Each individual has a different motivation for using (or choosing to not use) sexual protection while engaging in intercourse, but until now, there has been little information on why people make certain decisions. A virtual game recently created by researchers may now be able to provide answers to why some people opt for condoms and other means of protection against communicable diseases.
Information on the project conducted by the experts was published in the Public Library of Science One journal on Jan. 9. The authors of the published paper state that they hope to use the online video game to ethically study what motivates individuals to use means of protection against sexually transmitted diseases (STD) such as gonorrhea and herpes.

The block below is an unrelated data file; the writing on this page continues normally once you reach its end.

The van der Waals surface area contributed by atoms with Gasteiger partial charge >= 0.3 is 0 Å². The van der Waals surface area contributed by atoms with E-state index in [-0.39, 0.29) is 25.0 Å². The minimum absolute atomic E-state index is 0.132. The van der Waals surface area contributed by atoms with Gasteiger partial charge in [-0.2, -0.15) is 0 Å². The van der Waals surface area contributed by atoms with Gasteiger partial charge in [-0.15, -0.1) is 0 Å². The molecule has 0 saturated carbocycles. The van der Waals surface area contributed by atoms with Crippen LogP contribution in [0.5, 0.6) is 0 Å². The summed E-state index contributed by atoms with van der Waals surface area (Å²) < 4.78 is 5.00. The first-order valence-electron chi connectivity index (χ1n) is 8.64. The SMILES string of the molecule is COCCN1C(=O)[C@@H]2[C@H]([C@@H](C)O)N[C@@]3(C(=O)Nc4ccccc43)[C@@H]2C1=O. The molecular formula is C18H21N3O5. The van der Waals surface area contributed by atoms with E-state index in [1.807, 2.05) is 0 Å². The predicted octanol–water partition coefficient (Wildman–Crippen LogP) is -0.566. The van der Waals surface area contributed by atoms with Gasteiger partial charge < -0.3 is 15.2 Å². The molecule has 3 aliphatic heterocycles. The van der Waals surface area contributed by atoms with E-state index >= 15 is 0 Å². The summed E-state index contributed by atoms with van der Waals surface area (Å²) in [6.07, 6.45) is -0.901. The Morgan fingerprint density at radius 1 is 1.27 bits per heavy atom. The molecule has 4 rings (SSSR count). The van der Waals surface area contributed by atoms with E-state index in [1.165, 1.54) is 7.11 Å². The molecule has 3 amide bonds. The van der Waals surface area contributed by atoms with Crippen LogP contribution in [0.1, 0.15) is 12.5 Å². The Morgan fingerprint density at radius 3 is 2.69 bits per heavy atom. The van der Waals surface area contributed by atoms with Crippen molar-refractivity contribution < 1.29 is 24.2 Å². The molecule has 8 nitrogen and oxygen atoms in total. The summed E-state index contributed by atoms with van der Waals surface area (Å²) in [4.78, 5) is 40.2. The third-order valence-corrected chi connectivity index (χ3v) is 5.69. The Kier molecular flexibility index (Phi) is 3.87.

"With this virtual world approach, we can do all kinds of policy experiments," Frederick Chen, an economist at Wake Forest University in North Carolina and the lead researcher in the development of the gonorrhea game, told FOX News. "We wanted to strip the problem down into the most essential components and to analyze incentives."
Gonorrhea and its effects
Gonorrhea is an STD that can affect both men and women. The infection can spread into the bloodsteam if it's not treated in a timely manner, and it can reduce fertility in women, according to the Centers for Disease Control and Prevention. However, it's possible to eliminate gonorrhea once it's been diagnosed in a patient using antibiotics, even if it has entered the bloodstream, according to the U.S. National Library of Medicine.
Individuals who want to reduce their risk of contracting this disease and other STDs can use a condom during intercourse. STD screenings during doctor visits can also help detect any infections and treat them effectively.